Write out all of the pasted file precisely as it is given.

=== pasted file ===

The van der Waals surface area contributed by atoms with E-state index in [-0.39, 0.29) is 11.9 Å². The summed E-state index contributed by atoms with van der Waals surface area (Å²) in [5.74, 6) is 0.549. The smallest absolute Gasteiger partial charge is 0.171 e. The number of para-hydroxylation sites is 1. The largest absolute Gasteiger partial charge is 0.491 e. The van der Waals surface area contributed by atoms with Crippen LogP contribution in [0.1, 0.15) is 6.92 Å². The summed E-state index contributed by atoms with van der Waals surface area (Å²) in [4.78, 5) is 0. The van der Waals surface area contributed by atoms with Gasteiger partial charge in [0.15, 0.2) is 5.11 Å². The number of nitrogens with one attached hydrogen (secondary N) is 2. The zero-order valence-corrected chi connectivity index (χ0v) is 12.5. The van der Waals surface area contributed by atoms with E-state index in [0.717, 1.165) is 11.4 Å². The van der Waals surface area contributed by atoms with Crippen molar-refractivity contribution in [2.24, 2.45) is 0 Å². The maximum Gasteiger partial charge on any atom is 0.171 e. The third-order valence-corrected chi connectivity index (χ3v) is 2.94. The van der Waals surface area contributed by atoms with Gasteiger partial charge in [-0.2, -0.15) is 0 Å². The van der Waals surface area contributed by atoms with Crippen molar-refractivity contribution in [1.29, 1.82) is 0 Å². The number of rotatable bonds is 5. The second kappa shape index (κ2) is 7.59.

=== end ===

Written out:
The van der Waals surface area contributed by atoms with E-state index in [-0.39, 0.29) is 11.9 Å². The summed E-state index contributed by atoms with van der Waals surface area (Å²) in [5.74, 6) is 0.549. The smallest absolute Gasteiger partial charge is 0.171 e. The number of para-hydroxylation sites is 1. The largest absolute Gasteiger partial charge is 0.491 e. The van der Waals surface area contributed by atoms with Crippen LogP contribution in [0.1, 0.15) is 6.92 Å². The summed E-state index contributed by atoms with van der Waals surface area (Å²) in [4.78, 5) is 0. The van der Waals surface area contributed by atoms with Gasteiger partial charge in [0.15, 0.2) is 5.11 Å². The number of nitrogens with one attached hydrogen (secondary N) is 2. The zero-order valence-corrected chi connectivity index (χ0v) is 12.5. The van der Waals surface area contributed by atoms with E-state index in [0.717, 1.165) is 11.4 Å². The van der Waals surface area contributed by atoms with Crippen molar-refractivity contribution in [2.24, 2.45) is 0 Å². The maximum Gasteiger partial charge on any atom is 0.171 e. The third-order valence-corrected chi connectivity index (χ3v) is 2.94. The van der Waals surface area contributed by atoms with Gasteiger partial charge in [-0.2, -0.15) is 0 Å². The van der Waals surface area contributed by atoms with Crippen molar-refractivity contribution in [1.29, 1.82) is 0 Å². The number of rotatable bonds is 5. The second kappa shape index (κ2) is 7.59.